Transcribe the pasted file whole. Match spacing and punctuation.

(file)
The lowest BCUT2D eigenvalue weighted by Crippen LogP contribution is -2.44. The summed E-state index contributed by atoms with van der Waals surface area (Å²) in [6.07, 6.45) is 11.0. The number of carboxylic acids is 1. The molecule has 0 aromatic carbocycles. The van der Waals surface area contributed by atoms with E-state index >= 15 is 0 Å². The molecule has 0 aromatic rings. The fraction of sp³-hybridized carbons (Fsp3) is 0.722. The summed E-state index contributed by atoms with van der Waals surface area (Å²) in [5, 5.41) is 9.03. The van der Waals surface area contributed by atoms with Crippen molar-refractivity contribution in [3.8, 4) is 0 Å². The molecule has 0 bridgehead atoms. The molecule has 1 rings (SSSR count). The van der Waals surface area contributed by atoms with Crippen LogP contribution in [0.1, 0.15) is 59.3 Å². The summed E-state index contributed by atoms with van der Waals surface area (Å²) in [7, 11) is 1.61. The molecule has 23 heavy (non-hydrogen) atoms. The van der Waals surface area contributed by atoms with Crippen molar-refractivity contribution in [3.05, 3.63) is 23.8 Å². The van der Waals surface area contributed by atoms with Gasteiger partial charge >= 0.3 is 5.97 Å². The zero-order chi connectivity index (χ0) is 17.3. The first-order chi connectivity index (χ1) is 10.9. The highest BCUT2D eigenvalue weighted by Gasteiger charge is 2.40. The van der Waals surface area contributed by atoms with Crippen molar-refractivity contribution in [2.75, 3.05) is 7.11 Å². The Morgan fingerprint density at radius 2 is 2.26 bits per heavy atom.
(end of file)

The lowest BCUT2D eigenvalue weighted by Crippen LogP contribution is -2.44. The summed E-state index contributed by atoms with van der Waals surface area (Å²) in [6.07, 6.45) is 11.0. The number of carboxylic acids is 1. The molecule has 0 aromatic carbocycles. The van der Waals surface area contributed by atoms with E-state index >= 15 is 0 Å². The molecule has 0 aromatic rings. The fraction of sp³-hybridized carbons (Fsp3) is 0.722. The summed E-state index contributed by atoms with van der Waals surface area (Å²) in [5, 5.41) is 9.03. The van der Waals surface area contributed by atoms with Crippen molar-refractivity contribution in [3.8, 4) is 0 Å². The molecule has 0 bridgehead atoms. The molecule has 1 rings (SSSR count). The van der Waals surface area contributed by atoms with Crippen LogP contribution in [0.1, 0.15) is 59.3 Å². The summed E-state index contributed by atoms with van der Waals surface area (Å²) in [7, 11) is 1.61. The molecule has 23 heavy (non-hydrogen) atoms. The van der Waals surface area contributed by atoms with Crippen molar-refractivity contribution in [3.05, 3.63) is 23.8 Å². The van der Waals surface area contributed by atoms with Gasteiger partial charge >= 0.3 is 5.97 Å². The zero-order chi connectivity index (χ0) is 17.3. The first-order chi connectivity index (χ1) is 10.9. The highest BCUT2D eigenvalue weighted by Gasteiger charge is 2.40. The van der Waals surface area contributed by atoms with Crippen molar-refractivity contribution in [2.75, 3.05) is 7.11 Å². The Morgan fingerprint density at radius 2 is 2.26 bits per heavy atom.